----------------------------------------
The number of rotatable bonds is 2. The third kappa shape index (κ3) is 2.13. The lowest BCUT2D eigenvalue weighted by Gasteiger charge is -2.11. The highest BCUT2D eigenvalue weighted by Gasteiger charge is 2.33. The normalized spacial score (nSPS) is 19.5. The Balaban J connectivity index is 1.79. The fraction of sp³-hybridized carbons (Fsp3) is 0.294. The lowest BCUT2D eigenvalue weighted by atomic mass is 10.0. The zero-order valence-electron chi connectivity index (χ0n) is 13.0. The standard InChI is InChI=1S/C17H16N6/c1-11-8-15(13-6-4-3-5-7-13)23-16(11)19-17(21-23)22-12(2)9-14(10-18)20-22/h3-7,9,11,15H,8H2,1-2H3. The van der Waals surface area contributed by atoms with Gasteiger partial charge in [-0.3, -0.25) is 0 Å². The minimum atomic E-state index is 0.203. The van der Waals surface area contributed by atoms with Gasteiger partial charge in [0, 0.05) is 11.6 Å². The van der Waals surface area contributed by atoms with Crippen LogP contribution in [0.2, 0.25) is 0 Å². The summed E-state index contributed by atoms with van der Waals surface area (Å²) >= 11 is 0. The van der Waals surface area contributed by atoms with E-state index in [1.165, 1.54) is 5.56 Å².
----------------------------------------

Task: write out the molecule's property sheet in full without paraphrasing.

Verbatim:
The number of rotatable bonds is 2. The third kappa shape index (κ3) is 2.13. The lowest BCUT2D eigenvalue weighted by Gasteiger charge is -2.11. The highest BCUT2D eigenvalue weighted by Gasteiger charge is 2.33. The normalized spacial score (nSPS) is 19.5. The Balaban J connectivity index is 1.79. The fraction of sp³-hybridized carbons (Fsp3) is 0.294. The lowest BCUT2D eigenvalue weighted by atomic mass is 10.0. The zero-order valence-electron chi connectivity index (χ0n) is 13.0. The standard InChI is InChI=1S/C17H16N6/c1-11-8-15(13-6-4-3-5-7-13)23-16(11)19-17(21-23)22-12(2)9-14(10-18)20-22/h3-7,9,11,15H,8H2,1-2H3. The van der Waals surface area contributed by atoms with Gasteiger partial charge in [-0.3, -0.25) is 0 Å². The minimum atomic E-state index is 0.203. The van der Waals surface area contributed by atoms with Gasteiger partial charge in [0, 0.05) is 11.6 Å². The van der Waals surface area contributed by atoms with Crippen LogP contribution in [0.2, 0.25) is 0 Å². The summed E-state index contributed by atoms with van der Waals surface area (Å²) >= 11 is 0. The van der Waals surface area contributed by atoms with E-state index in [1.165, 1.54) is 5.56 Å².